Swimming by Snaking
Snaking is the most primitive way of swimming among animals. The young of most fishes swim in this mode, even though their adult locomotion may be very different. A sinusoidal deflection of either the whole body or a part of the body generates a lateral wave in the longitudinal direction. The mode of snaking used is strongly dependent on body size and body shape, because the viscous and inertial effects of the fluid surrounding the body are essentially related to the Reynolds number. The body length of microscopic organisms ranges from 1–5 μm for bacteria, to 300 μm for paramecia and spermatozoa, and their diameter is 1%–5% of the length or less. Thus, for microscopic organisms swimming in water or a slightly viscous fluid, the related Reynolds number and the reduced frequency are so small that the inertial effects of the fluid may be completely neglected. In such cases, the flow surrounding the body is said to be in the “Stokesian realm.” However, for large, elongate animals a few centimeters or meters in length swimming in fresh or salt water, the Reynolds number is large enough to introduce the inertial effects of the fluid into the hydrodynamic forces and moments. Streamlined bodies may coast for a considerable distance after having stopped their locomotion. The hydrodynamic aspects of a large, elongated body in unsteady motion can be treated either by the “slender body theory” or by the “two-dimensional flexible-wing (ribbon) theory.” In this chapter various snaking motions of different animals are presented, along with their modes of life.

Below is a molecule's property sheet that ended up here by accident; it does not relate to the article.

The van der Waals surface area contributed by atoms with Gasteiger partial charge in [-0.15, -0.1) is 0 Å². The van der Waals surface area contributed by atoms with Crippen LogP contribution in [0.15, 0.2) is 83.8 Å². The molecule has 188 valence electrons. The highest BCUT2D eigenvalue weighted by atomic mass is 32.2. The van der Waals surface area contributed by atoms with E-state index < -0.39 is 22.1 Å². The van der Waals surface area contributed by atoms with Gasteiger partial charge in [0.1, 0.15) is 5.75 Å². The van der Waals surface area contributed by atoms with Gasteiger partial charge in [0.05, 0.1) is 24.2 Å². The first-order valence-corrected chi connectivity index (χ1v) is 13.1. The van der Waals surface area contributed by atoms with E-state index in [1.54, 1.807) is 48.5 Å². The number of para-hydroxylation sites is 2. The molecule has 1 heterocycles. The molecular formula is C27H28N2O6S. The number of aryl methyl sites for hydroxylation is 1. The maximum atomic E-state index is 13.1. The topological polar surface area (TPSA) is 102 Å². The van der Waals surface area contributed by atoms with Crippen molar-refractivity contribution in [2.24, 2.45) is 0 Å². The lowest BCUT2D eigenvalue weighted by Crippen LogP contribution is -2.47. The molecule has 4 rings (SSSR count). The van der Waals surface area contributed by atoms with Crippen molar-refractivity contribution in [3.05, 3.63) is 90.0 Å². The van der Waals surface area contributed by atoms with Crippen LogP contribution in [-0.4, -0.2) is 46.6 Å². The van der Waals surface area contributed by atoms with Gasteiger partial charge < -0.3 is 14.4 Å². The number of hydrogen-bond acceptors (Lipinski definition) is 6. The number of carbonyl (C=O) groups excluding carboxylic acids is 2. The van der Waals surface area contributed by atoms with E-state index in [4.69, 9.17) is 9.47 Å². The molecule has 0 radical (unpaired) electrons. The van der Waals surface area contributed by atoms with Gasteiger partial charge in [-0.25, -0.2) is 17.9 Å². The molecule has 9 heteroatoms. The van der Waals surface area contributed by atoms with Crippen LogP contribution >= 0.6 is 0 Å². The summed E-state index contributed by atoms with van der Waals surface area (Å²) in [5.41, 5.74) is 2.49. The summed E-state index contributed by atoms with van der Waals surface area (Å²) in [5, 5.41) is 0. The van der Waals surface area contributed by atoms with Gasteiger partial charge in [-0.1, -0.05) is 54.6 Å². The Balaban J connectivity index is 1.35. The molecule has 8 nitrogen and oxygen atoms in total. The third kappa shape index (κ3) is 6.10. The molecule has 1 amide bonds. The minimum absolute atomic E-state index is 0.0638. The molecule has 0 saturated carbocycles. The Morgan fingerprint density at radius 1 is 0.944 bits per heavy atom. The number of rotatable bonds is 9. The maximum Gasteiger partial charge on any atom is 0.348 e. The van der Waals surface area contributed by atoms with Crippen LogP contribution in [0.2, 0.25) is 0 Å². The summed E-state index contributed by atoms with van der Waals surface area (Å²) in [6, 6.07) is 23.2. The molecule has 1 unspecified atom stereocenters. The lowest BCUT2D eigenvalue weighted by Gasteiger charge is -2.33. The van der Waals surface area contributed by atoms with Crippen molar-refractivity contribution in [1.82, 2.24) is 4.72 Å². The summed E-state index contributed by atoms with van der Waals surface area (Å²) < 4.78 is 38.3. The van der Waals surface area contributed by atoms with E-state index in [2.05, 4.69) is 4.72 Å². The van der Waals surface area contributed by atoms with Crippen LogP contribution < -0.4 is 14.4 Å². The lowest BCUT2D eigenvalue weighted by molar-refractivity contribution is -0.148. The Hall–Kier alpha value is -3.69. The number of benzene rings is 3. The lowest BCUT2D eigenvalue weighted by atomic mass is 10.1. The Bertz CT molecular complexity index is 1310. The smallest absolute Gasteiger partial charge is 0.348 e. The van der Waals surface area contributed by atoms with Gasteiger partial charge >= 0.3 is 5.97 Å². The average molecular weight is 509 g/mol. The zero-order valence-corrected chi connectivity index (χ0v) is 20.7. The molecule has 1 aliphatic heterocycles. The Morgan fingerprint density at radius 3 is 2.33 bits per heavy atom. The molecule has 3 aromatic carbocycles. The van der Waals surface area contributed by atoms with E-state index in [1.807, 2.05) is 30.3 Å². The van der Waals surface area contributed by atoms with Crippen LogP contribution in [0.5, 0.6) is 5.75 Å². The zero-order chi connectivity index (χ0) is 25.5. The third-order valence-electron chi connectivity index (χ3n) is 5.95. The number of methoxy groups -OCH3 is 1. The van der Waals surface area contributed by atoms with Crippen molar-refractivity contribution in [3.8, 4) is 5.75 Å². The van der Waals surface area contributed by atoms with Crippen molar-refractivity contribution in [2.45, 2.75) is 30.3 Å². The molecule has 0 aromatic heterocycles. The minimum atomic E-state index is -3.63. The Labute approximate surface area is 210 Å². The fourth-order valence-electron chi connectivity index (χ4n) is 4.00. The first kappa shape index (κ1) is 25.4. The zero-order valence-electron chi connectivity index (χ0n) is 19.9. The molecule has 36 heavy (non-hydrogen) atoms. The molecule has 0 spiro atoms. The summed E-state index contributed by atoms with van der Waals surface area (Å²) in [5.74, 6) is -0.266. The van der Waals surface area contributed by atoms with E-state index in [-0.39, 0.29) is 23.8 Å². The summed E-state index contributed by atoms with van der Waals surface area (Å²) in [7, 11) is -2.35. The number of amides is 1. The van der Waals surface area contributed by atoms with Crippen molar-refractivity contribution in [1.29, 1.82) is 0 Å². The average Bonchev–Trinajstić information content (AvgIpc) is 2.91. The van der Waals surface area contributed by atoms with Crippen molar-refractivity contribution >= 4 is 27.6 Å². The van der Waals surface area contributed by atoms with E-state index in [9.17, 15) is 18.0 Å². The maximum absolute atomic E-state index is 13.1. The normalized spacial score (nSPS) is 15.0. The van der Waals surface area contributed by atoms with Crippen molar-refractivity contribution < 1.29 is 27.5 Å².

KeywordsInertial Force Hydrodynamic Force Speed Ratio Body Element Friction Drag
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